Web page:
The History of Lindisfarne part 5: the Vikings attack

Guests from Overseas by Nicholas Roerich (1901)

Sited on an island, with defences consisting of a ditch and bank, Lindisfarne must have seemed like a help-yourself buffet to the scouts for the first Viking attack. They duly helped themselves, reaping a harvest of the precious vessels and books (for the jewelled covers, they weren’t interested in the contents), and people, to sell at the Viking slave markets. It was 793 and the Viking Age had begun. The shock of the sacking of Lindisfarne, the most holy site in Britain, reverberated through Europe among the diaspora of scholarly Northumbrians who were spreading the fruits of a century of scholarship through the kingdoms of north-west Europe.

Alcuin, who was helping kickstart the Carolingian Renaissance at the court of Charlemagne, wrote of his shock and horror: “Pagans have desecrated God’s sanctuary, shed the blood of saints around the altar; laid waste the house of our hope and trampled the bodies of saints like dung in the streets.”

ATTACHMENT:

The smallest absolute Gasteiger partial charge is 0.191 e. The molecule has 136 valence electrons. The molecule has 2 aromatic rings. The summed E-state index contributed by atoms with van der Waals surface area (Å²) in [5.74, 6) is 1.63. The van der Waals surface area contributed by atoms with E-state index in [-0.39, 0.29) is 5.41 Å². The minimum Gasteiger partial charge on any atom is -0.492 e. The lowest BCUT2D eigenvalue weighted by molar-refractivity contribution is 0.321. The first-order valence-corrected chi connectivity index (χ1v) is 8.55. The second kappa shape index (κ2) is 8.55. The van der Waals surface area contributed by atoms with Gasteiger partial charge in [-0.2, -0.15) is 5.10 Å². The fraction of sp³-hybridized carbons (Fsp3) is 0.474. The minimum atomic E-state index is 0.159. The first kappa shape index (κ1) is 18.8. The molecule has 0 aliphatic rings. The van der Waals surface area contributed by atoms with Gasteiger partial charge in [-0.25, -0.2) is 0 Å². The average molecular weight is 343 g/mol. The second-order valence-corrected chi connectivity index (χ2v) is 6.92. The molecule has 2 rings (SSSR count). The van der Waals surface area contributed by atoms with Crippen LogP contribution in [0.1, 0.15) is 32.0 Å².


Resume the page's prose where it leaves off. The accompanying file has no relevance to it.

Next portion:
Further attacks led the monks to abandon Holy Island. They moved to Norham on the River Tweed around 830 before finally abandoning any thought of returning to Lindisfarne in 875. The monks of the community, carrying their holy relics – in particular the remains of St Cuthbert – settled first at Chester-le-Street before finally moving to Durham.

Still conscious of the link with their first foundation, the monks at Durham set about re-establishing themselves on Lindisfarne when it was safe, in the early 12th century. The church, whose remains we see today, was completed around 1150. Monks were seconded to Lindisfarne from Durham for two or three years but, with the outbreak of continuing, intermittent war between England and Scotland after 1296, the monastery had to be fortified, although the monks don’t seem to have held much of an armoury: just three lances, one helmet, one breastplate and one pair of iron gloves in 1362. With income from monastic estates declining because of the unrest, the monastery declined, so that just two or three monks lived there.

When Henry VIII declared himself head of the church in England, the cash-strapped monarch suppressed the country’s monasteries in a land grab only equalled, in English history, by William the Conqueror. Lindisfarne was closed in 1537. The building was not dismantled at once, but when the lead was taken from its roof around 1613, the church quickly fell into the romantic but ruinous state of today.

But stand there, when the daytrippers have crossed back over the causeway and the island is an island once more, and you will hear the silence of the centuries and the whisper of the sacred past.


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